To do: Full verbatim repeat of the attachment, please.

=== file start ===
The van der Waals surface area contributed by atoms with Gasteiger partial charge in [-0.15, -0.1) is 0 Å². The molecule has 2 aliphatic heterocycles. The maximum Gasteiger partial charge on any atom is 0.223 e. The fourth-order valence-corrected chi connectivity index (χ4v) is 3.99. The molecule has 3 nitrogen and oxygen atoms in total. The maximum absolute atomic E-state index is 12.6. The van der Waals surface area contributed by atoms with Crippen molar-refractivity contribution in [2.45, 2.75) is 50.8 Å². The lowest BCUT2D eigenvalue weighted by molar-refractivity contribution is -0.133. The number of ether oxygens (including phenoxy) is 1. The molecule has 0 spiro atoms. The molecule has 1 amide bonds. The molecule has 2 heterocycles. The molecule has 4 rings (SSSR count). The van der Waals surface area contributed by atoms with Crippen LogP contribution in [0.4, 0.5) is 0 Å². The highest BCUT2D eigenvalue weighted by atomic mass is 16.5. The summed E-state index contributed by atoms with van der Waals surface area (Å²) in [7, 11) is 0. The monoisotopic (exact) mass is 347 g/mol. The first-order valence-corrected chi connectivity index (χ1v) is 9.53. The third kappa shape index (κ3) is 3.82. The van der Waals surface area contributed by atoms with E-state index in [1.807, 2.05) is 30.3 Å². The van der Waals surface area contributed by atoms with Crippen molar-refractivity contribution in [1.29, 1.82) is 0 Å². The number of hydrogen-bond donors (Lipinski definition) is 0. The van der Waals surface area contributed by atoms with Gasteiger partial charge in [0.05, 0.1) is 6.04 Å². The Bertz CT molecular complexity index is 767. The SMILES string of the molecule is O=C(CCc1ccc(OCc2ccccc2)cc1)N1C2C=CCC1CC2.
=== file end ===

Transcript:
The van der Waals surface area contributed by atoms with Gasteiger partial charge in [-0.15, -0.1) is 0 Å². The molecule has 2 aliphatic heterocycles. The maximum Gasteiger partial charge on any atom is 0.223 e. The fourth-order valence-corrected chi connectivity index (χ4v) is 3.99. The molecule has 3 nitrogen and oxygen atoms in total. The maximum absolute atomic E-state index is 12.6. The van der Waals surface area contributed by atoms with Crippen molar-refractivity contribution in [2.45, 2.75) is 50.8 Å². The lowest BCUT2D eigenvalue weighted by molar-refractivity contribution is -0.133. The number of ether oxygens (including phenoxy) is 1. The molecule has 0 spiro atoms. The molecule has 1 amide bonds. The molecule has 2 heterocycles. The molecule has 4 rings (SSSR count). The van der Waals surface area contributed by atoms with Crippen LogP contribution in [0.4, 0.5) is 0 Å². The highest BCUT2D eigenvalue weighted by atomic mass is 16.5. The summed E-state index contributed by atoms with van der Waals surface area (Å²) in [7, 11) is 0. The monoisotopic (exact) mass is 347 g/mol. The first-order valence-corrected chi connectivity index (χ1v) is 9.53. The third kappa shape index (κ3) is 3.82. The van der Waals surface area contributed by atoms with E-state index in [1.807, 2.05) is 30.3 Å². The van der Waals surface area contributed by atoms with Crippen molar-refractivity contribution in [1.29, 1.82) is 0 Å². The number of hydrogen-bond donors (Lipinski definition) is 0. The van der Waals surface area contributed by atoms with Gasteiger partial charge in [0.05, 0.1) is 6.04 Å². The Bertz CT molecular complexity index is 767. The SMILES string of the molecule is O=C(CCc1ccc(OCc2ccccc2)cc1)N1C2C=CCC1CC2.